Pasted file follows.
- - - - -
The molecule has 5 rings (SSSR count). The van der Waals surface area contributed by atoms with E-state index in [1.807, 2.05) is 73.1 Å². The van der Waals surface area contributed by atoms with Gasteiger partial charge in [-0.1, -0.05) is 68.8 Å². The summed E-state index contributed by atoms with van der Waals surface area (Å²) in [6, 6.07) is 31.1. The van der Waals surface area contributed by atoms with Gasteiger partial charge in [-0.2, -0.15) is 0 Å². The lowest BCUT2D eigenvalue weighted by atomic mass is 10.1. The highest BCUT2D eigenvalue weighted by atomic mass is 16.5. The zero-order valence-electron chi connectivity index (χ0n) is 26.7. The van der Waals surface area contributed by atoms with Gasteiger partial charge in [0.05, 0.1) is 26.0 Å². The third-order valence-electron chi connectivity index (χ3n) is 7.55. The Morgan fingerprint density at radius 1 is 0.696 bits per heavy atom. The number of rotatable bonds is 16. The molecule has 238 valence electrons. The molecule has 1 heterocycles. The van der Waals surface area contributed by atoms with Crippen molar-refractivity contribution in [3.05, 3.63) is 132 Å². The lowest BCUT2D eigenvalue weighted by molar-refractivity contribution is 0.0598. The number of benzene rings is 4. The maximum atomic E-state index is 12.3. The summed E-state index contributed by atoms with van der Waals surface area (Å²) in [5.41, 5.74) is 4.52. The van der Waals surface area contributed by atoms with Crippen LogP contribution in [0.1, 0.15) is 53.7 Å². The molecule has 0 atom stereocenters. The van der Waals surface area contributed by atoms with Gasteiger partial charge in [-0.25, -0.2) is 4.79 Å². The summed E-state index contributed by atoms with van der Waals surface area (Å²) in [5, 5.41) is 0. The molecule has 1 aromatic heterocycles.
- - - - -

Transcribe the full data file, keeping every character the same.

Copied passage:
The molecule has 5 rings (SSSR count). The van der Waals surface area contributed by atoms with E-state index in [1.807, 2.05) is 73.1 Å². The van der Waals surface area contributed by atoms with Gasteiger partial charge in [-0.1, -0.05) is 68.8 Å². The summed E-state index contributed by atoms with van der Waals surface area (Å²) in [6, 6.07) is 31.1. The van der Waals surface area contributed by atoms with Gasteiger partial charge in [-0.2, -0.15) is 0 Å². The lowest BCUT2D eigenvalue weighted by atomic mass is 10.1. The highest BCUT2D eigenvalue weighted by atomic mass is 16.5. The zero-order valence-electron chi connectivity index (χ0n) is 26.7. The van der Waals surface area contributed by atoms with Gasteiger partial charge in [0.05, 0.1) is 26.0 Å². The third-order valence-electron chi connectivity index (χ3n) is 7.55. The Morgan fingerprint density at radius 1 is 0.696 bits per heavy atom. The number of rotatable bonds is 16. The molecule has 238 valence electrons. The molecule has 1 heterocycles. The van der Waals surface area contributed by atoms with Crippen molar-refractivity contribution in [3.05, 3.63) is 132 Å². The lowest BCUT2D eigenvalue weighted by molar-refractivity contribution is 0.0598. The number of benzene rings is 4. The maximum atomic E-state index is 12.3. The summed E-state index contributed by atoms with van der Waals surface area (Å²) in [5.41, 5.74) is 4.52. The van der Waals surface area contributed by atoms with Crippen LogP contribution in [0.1, 0.15) is 53.7 Å². The molecule has 0 atom stereocenters. The van der Waals surface area contributed by atoms with Gasteiger partial charge in [-0.25, -0.2) is 4.79 Å². The summed E-state index contributed by atoms with van der Waals surface area (Å²) in [5, 5.41) is 0. The molecule has 1 aromatic heterocycles.